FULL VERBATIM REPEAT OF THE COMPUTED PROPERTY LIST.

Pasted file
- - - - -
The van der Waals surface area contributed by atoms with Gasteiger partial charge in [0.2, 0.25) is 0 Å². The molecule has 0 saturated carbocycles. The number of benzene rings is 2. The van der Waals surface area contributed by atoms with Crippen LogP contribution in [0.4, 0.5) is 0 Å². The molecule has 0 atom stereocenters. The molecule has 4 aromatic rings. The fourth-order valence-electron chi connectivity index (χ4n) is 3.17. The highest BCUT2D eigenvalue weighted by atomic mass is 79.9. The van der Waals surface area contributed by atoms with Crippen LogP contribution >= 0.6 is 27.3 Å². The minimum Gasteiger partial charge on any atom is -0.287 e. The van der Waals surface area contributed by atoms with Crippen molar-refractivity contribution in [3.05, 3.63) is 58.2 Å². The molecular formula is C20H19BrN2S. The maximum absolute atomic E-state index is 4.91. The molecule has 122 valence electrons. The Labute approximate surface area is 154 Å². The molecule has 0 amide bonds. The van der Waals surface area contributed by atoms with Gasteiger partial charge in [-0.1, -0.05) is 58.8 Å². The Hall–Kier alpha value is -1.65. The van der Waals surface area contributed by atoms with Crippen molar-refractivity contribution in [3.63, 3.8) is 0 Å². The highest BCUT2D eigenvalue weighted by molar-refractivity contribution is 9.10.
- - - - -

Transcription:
The van der Waals surface area contributed by atoms with Gasteiger partial charge in [0.2, 0.25) is 0 Å². The molecule has 0 saturated carbocycles. The number of benzene rings is 2. The van der Waals surface area contributed by atoms with Crippen LogP contribution in [0.4, 0.5) is 0 Å². The molecule has 0 atom stereocenters. The molecule has 4 aromatic rings. The fourth-order valence-electron chi connectivity index (χ4n) is 3.17. The highest BCUT2D eigenvalue weighted by atomic mass is 79.9. The van der Waals surface area contributed by atoms with Crippen LogP contribution >= 0.6 is 27.3 Å². The minimum Gasteiger partial charge on any atom is -0.287 e. The van der Waals surface area contributed by atoms with Crippen molar-refractivity contribution in [3.05, 3.63) is 58.2 Å². The molecular formula is C20H19BrN2S. The maximum absolute atomic E-state index is 4.91. The molecule has 122 valence electrons. The Labute approximate surface area is 154 Å². The molecule has 0 amide bonds. The van der Waals surface area contributed by atoms with Gasteiger partial charge in [-0.1, -0.05) is 58.8 Å². The Hall–Kier alpha value is -1.65. The van der Waals surface area contributed by atoms with Crippen molar-refractivity contribution in [3.63, 3.8) is 0 Å². The highest BCUT2D eigenvalue weighted by molar-refractivity contribution is 9.10.